Posted by: waterworks | January 11, 2008

15. Water of life (2)

[The word “whisky” derives from uisge beatha – Gaelic for “the water of life”] 

Why does whisky produced on the Scottish island of Islay have a maritime taste? Often described by connoisseurs as being somewhat akin to iodine, could the pungent aroma of the Lagavulin and Laphroaig brands owe a little something to sea breezes caressing the whisky casks, as some aficionados suggest?  Is this sufficient explanation?  During his tenure at the Laphroaig distillery, ex-manager Iain Henderson gave marvellous talks to visitors that further addressed this very issue.  And according to Mr Henderson, additional forces are at play.  Islay peat is cut from land that was, until relatively recently, submerged beneath the sea (at Laphroaig and other Islay distilleries, local peat is burned to dry the malted barley used to make whisky).  A significant part of the island, in common with the rest of coastal Ayrshire and the Hebrides, was underwater for much of the last 10,000 years – emerging only comparatively recently due to a process geologists term “isostatic rebound”.   

Peat cutting on Islay

In northern Europe, large areas of the earth’s crust were depressed by the weight of overlying ice during the Pleistocene Glaciation.  Little by little, the land has been rising ever since the ice melted – much like a cushion re-inflating after a person’s weight has been removed (even as you read this, Islay is expanding upwards at 4mm a year).  As a result, traces of seaweed, salt grass and crystals of sea-salt will most likely be present in lower strata of island peat – because sea-water once covered the land from which the cuttings are taken.  Unmistakable aromas of the sea are infused into the malted barley when this peat is burned.  A likely tale?  Perhaps – but one other thing is certain.  Sea-level rises due to climate change may be non-apparent on Islay, even if the worst predictions are proved true. Continued isostatic up-lift of the land will most likely keep pace with rising water levels, thereby bringing the net change in sea-level for this region to zero (from an islander’s perspective).  With dry land in abundance and a guaranteed supply of world-beating whisky, Islay must surely become a future stand-out destination for climate change refugees.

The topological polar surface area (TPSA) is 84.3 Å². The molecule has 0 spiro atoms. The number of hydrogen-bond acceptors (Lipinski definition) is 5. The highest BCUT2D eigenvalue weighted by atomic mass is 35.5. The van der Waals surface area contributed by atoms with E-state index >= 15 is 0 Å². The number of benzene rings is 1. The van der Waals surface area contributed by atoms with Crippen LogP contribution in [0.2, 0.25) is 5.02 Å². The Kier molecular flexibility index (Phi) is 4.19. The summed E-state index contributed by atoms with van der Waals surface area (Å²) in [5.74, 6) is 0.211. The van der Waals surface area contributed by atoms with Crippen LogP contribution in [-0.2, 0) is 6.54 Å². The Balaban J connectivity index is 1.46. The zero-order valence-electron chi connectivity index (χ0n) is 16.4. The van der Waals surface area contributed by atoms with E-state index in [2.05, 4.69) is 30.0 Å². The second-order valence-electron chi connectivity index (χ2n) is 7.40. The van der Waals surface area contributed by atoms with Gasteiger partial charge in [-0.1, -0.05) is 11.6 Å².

1. Nice piece on Islay – I really like your image of the peat cutting, Where did you get it from?

  2. Michael, I have to admit this one was just googled – probably “Islay peat cutting” or similar – it’s definitely out there somewhere in its original (or another borrowed) context.

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